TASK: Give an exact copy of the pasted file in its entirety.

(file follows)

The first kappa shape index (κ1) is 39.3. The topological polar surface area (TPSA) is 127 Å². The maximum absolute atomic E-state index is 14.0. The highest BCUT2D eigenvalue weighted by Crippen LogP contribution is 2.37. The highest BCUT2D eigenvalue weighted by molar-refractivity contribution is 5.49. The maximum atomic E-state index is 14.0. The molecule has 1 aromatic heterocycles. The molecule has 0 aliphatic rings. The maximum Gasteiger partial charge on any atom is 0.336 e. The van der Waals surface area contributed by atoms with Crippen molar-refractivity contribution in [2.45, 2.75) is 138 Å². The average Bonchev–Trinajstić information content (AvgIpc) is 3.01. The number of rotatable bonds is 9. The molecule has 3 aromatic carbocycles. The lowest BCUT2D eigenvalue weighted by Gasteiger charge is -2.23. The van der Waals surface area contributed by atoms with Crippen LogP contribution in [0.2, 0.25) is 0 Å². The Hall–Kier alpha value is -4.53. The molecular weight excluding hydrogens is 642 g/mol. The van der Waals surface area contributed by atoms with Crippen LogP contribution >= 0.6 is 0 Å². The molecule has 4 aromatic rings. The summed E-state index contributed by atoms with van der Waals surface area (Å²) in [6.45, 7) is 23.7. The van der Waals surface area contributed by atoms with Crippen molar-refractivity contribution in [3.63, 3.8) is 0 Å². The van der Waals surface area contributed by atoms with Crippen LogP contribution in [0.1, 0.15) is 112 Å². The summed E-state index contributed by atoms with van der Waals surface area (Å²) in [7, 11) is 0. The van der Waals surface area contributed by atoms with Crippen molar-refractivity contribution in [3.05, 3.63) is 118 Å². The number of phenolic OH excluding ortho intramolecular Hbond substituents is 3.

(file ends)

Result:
The first kappa shape index (κ1) is 39.3. The topological polar surface area (TPSA) is 127 Å². The maximum absolute atomic E-state index is 14.0. The highest BCUT2D eigenvalue weighted by Crippen LogP contribution is 2.37. The highest BCUT2D eigenvalue weighted by molar-refractivity contribution is 5.49. The maximum atomic E-state index is 14.0. The molecule has 1 aromatic heterocycles. The molecule has 0 aliphatic rings. The maximum Gasteiger partial charge on any atom is 0.336 e. The van der Waals surface area contributed by atoms with Crippen molar-refractivity contribution in [2.45, 2.75) is 138 Å². The average Bonchev–Trinajstić information content (AvgIpc) is 3.01. The number of rotatable bonds is 9. The molecule has 3 aromatic carbocycles. The lowest BCUT2D eigenvalue weighted by Gasteiger charge is -2.23. The van der Waals surface area contributed by atoms with Crippen LogP contribution in [0.2, 0.25) is 0 Å². The Hall–Kier alpha value is -4.53. The molecular weight excluding hydrogens is 642 g/mol. The van der Waals surface area contributed by atoms with Crippen LogP contribution >= 0.6 is 0 Å². The molecule has 4 aromatic rings. The summed E-state index contributed by atoms with van der Waals surface area (Å²) in [6.45, 7) is 23.7. The van der Waals surface area contributed by atoms with Crippen molar-refractivity contribution in [3.63, 3.8) is 0 Å². The van der Waals surface area contributed by atoms with Crippen LogP contribution in [0.1, 0.15) is 112 Å². The summed E-state index contributed by atoms with van der Waals surface area (Å²) in [7, 11) is 0. The van der Waals surface area contributed by atoms with Crippen molar-refractivity contribution in [3.05, 3.63) is 118 Å². The number of phenolic OH excluding ortho intramolecular Hbond substituents is 3.